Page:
Tropics in decline as natural resources register alarming losses

Posted: 13 October 2010

Populations of tropical species are plummeting and humanity’s demands on natural resources are sky-rocketing to 50 per cent more than the earth can sustain, reveals the 2010 edition of WWF’s Living Planet Report.

The biennial report, produced in collaboration with the Zoological Society of London and the Global Footprint Network, uses the global Living Planet Index as a measure of the health of almost 8,000 populations of more than 2,500 species. The global Index shows a decrease by 30 per cent since 1970, with the tropics hardest hit showing a 60 per cent decline in less than 40 years.

boys reading fish conservation book, Cambodia
Three Khmer boys reading fish conservation book. On the banks of the Tonle Sap River, Cambodia. Photo © Zeb Hogan / WWF-Canon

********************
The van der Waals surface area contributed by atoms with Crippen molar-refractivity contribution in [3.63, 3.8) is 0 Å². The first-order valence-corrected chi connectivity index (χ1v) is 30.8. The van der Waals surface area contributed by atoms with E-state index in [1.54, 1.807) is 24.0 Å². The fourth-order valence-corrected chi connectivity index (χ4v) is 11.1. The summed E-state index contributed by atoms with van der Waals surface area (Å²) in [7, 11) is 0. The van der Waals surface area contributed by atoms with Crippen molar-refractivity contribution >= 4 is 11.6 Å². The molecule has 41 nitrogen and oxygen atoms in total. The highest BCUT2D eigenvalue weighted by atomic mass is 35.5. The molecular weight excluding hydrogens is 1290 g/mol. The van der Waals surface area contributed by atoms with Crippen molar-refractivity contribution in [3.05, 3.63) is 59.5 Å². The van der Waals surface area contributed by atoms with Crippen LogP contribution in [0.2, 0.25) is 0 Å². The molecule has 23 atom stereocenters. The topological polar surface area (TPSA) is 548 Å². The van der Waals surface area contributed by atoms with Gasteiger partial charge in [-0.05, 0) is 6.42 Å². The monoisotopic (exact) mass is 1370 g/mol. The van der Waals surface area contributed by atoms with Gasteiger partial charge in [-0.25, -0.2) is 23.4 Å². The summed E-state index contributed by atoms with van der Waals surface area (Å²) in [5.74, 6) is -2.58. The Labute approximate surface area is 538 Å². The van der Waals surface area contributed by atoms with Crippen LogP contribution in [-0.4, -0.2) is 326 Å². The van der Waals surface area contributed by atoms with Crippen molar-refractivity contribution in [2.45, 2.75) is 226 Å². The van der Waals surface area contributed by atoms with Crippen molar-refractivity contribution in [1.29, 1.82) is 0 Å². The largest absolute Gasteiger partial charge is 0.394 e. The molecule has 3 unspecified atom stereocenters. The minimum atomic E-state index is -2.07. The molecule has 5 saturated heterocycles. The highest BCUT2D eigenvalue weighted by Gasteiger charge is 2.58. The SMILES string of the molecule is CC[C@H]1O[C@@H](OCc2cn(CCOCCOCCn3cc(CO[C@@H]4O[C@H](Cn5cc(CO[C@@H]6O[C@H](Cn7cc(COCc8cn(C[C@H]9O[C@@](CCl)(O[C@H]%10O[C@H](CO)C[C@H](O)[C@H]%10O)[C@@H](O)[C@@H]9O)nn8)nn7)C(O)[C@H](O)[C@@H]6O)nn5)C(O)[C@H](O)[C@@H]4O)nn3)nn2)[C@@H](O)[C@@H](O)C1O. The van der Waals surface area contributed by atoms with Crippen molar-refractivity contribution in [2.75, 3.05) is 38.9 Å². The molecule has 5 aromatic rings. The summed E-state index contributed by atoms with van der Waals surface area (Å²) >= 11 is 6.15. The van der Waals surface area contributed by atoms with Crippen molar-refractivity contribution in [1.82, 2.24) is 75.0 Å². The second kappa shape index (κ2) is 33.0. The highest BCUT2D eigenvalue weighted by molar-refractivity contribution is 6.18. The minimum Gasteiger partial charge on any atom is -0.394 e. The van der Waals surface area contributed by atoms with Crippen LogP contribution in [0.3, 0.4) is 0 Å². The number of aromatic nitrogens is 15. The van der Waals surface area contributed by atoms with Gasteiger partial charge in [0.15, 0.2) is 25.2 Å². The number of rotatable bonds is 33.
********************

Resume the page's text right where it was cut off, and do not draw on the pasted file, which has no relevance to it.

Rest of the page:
“There is an alarming rate of biodiversity loss in low-income, often tropical countries while the developed world is living in a false paradise, fuelled by excessive consumption and high carbon emissions,” said Jim Leape, Director General of WWF International.

While the report shows some promising recovery by species’ populations in temperate areas, thanks in part to greater conservation efforts and improvements in pollution and waste control, tracked populations of freshwater tropical species have fallen by nearly 70 per cent – greater than any species’ decline measured on land or in our oceans.

“Species are the foundation of ecosystems,” said Jonathan Baillie, Conservation Programme Director with the Zoological Society of London. “Healthy ecosystems form the basis of all we have – lose them and we destroy our life support system.”